This is a place to read about minimalism, mindfulness, financial independence and explore their growing intersection in everyday life.
As for who this site is for — people like me. Those who are Millennials or older who are seeing their parents retire and are starting to wonder if they’ll be working until that same age. My goal is to explore this question through the lens of smart financial decisions, living with less and always keeping an open mind.
As for me, I’m not an expert in any of these. I’m a normal person trying to grow a little bit every day. These are three areas that I passionately explore, read about and write about, in the hope of growing and inspiring others.
I’m 35, married with a dog, childfree (for now and the future). I grew up in St. Petersburg, FL and moved 2 hours away to Orlando for college at UCF. I had a bumpy road there where I started as Undecided, switched to Computer Science, changed to Management Information Systems and ended up in Information Technology (with a Digital Media minor mostly complete).
My Reason for Minimalism
Life drastically changed for me 3 months after I graduated, age 23 when my mom unexpectedly passed away. My parents were divorced, and she was my only family in the state. I spent the next year cleaning out her house of clutter — much of it was inherited when her mom passed away. This experience of going through her possessions left me wanting a more minimalist life, which I continue to pursue.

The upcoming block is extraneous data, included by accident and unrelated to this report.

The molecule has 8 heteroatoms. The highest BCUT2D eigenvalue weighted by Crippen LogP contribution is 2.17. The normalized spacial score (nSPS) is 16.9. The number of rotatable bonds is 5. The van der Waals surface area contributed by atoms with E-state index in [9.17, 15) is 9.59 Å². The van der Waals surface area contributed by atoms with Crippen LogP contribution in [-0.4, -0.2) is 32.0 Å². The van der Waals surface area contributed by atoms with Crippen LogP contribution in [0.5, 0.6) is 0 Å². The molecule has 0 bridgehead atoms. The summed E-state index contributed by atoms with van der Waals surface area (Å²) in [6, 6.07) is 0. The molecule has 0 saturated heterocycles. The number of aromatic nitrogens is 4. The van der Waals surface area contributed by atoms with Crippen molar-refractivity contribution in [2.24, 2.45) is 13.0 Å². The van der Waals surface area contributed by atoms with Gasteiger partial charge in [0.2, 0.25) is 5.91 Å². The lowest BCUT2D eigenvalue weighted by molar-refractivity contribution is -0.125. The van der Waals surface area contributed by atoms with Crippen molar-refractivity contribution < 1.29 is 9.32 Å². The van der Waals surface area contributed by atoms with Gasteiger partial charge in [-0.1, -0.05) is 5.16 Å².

I knew I didn’t want to leave that kind of clutter for others but also realized just how much more time it took to manage all that stuff. By having less, as I did when I was 23, less time was spent dedicated to “stuff”.
My Reason for Financial Independence
Her passing also left me suddenly responsible for $100,000. This windfall started a ride down the financial responsibility and investing rabbit hole. Somewhere along the trip, I read The Bogleheads’ Guide to Investing back in 2010 (age 28), which completely changed my outlook on investing. I quickly shifted from thinking of stocks as trying to pick winners to tax-optimized diversification with compound interest — a concept that sounds boring, unless you’re into finance. Understanding what was possible 10, 20, 30 years out with good planning led me to find the financial independence community when MMM started up, with him putting minimalism and practicality to some of the financial systems I was already following.
Changing from a goal of just “saving” to a goal of “saving enough to live a life I want” put a lot more into perspective. It helped me understand just how much (or little) that actually is, and how I can take steps to get from where I am now to there. Just knowing where the end zones are helps me focus.
My Reason for Mindfulness
Mindfulness came later, and will likely be a growing part of my life the more I explore it. At Code School, I transitioned from an engineer to Technical Director at the company — which led to many training days on many things like how to understand our signs of defensiveness and or the best ways to compliment others. Gregg Pollack, the founder of Code School, did an amazing job of developing a growth mindset on the team. I fell into learning everything I could about myself and being more open and introspection as a whole. It led me to understand that I loved looking inward and trying to improve, even when it means challenging my beliefs or assumptions.